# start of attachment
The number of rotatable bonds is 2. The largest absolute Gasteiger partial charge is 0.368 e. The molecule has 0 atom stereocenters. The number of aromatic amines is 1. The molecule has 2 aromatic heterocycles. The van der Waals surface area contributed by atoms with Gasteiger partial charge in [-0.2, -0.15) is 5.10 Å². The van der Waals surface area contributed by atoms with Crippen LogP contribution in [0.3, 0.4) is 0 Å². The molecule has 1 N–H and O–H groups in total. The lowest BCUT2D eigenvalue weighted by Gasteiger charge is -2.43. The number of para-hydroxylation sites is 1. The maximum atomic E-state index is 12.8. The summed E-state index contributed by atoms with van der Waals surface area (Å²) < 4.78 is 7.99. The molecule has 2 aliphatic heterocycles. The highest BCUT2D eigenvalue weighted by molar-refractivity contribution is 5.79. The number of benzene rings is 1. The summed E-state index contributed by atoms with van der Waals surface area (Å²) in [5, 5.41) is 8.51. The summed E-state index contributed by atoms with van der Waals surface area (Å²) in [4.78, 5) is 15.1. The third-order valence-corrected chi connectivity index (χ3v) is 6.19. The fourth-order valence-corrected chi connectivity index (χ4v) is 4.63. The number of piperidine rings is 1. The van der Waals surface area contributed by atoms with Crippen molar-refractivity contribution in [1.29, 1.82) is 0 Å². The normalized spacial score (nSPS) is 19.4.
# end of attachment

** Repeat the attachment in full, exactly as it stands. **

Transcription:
The number of rotatable bonds is 2. The largest absolute Gasteiger partial charge is 0.368 e. The molecule has 0 atom stereocenters. The number of aromatic amines is 1. The molecule has 2 aromatic heterocycles. The van der Waals surface area contributed by atoms with Gasteiger partial charge in [-0.2, -0.15) is 5.10 Å². The van der Waals surface area contributed by atoms with Crippen LogP contribution in [0.3, 0.4) is 0 Å². The molecule has 1 N–H and O–H groups in total. The lowest BCUT2D eigenvalue weighted by Gasteiger charge is -2.43. The number of para-hydroxylation sites is 1. The maximum atomic E-state index is 12.8. The summed E-state index contributed by atoms with van der Waals surface area (Å²) < 4.78 is 7.99. The molecule has 2 aliphatic heterocycles. The highest BCUT2D eigenvalue weighted by molar-refractivity contribution is 5.79. The number of benzene rings is 1. The summed E-state index contributed by atoms with van der Waals surface area (Å²) in [5, 5.41) is 8.51. The summed E-state index contributed by atoms with van der Waals surface area (Å²) in [4.78, 5) is 15.1. The third-order valence-corrected chi connectivity index (χ3v) is 6.19. The fourth-order valence-corrected chi connectivity index (χ4v) is 4.63. The number of piperidine rings is 1. The van der Waals surface area contributed by atoms with Crippen molar-refractivity contribution in [1.29, 1.82) is 0 Å². The normalized spacial score (nSPS) is 19.4.